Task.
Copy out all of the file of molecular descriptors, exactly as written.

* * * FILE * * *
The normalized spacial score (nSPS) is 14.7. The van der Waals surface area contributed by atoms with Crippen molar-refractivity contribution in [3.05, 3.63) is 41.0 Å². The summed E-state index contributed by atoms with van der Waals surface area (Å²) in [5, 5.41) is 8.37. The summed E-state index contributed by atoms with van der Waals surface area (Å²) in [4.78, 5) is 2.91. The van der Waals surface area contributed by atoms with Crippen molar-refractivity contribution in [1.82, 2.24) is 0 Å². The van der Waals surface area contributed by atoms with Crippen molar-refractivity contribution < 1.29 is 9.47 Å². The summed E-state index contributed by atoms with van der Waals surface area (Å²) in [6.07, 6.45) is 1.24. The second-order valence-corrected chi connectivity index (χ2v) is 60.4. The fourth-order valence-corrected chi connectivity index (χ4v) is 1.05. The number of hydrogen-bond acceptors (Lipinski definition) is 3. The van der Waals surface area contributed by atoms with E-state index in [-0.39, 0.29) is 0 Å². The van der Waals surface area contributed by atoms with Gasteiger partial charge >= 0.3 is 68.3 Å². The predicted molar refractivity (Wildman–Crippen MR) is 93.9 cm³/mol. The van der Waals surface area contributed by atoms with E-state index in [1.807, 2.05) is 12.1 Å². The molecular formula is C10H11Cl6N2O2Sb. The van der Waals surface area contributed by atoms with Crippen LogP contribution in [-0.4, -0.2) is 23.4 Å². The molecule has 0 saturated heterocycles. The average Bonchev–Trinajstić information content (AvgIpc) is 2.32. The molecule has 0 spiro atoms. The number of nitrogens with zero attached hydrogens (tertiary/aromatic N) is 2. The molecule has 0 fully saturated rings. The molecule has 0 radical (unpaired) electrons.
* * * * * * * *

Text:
The normalized spacial score (nSPS) is 14.7. The van der Waals surface area contributed by atoms with Crippen molar-refractivity contribution in [3.05, 3.63) is 41.0 Å². The summed E-state index contributed by atoms with van der Waals surface area (Å²) in [5, 5.41) is 8.37. The summed E-state index contributed by atoms with van der Waals surface area (Å²) in [4.78, 5) is 2.91. The van der Waals surface area contributed by atoms with Crippen molar-refractivity contribution in [1.82, 2.24) is 0 Å². The van der Waals surface area contributed by atoms with Crippen molar-refractivity contribution < 1.29 is 9.47 Å². The summed E-state index contributed by atoms with van der Waals surface area (Å²) in [6.07, 6.45) is 1.24. The second-order valence-corrected chi connectivity index (χ2v) is 60.4. The fourth-order valence-corrected chi connectivity index (χ4v) is 1.05. The number of hydrogen-bond acceptors (Lipinski definition) is 3. The van der Waals surface area contributed by atoms with E-state index in [-0.39, 0.29) is 0 Å². The van der Waals surface area contributed by atoms with Gasteiger partial charge >= 0.3 is 68.3 Å². The predicted molar refractivity (Wildman–Crippen MR) is 93.9 cm³/mol. The van der Waals surface area contributed by atoms with E-state index in [1.807, 2.05) is 12.1 Å². The molecular formula is C10H11Cl6N2O2Sb. The van der Waals surface area contributed by atoms with Crippen LogP contribution in [-0.4, -0.2) is 23.4 Å². The molecule has 0 saturated heterocycles. The average Bonchev–Trinajstić information content (AvgIpc) is 2.32. The molecule has 0 spiro atoms. The number of nitrogens with zero attached hydrogens (tertiary/aromatic N) is 2. The molecule has 0 fully saturated rings. The molecule has 0 radical (unpaired) electrons.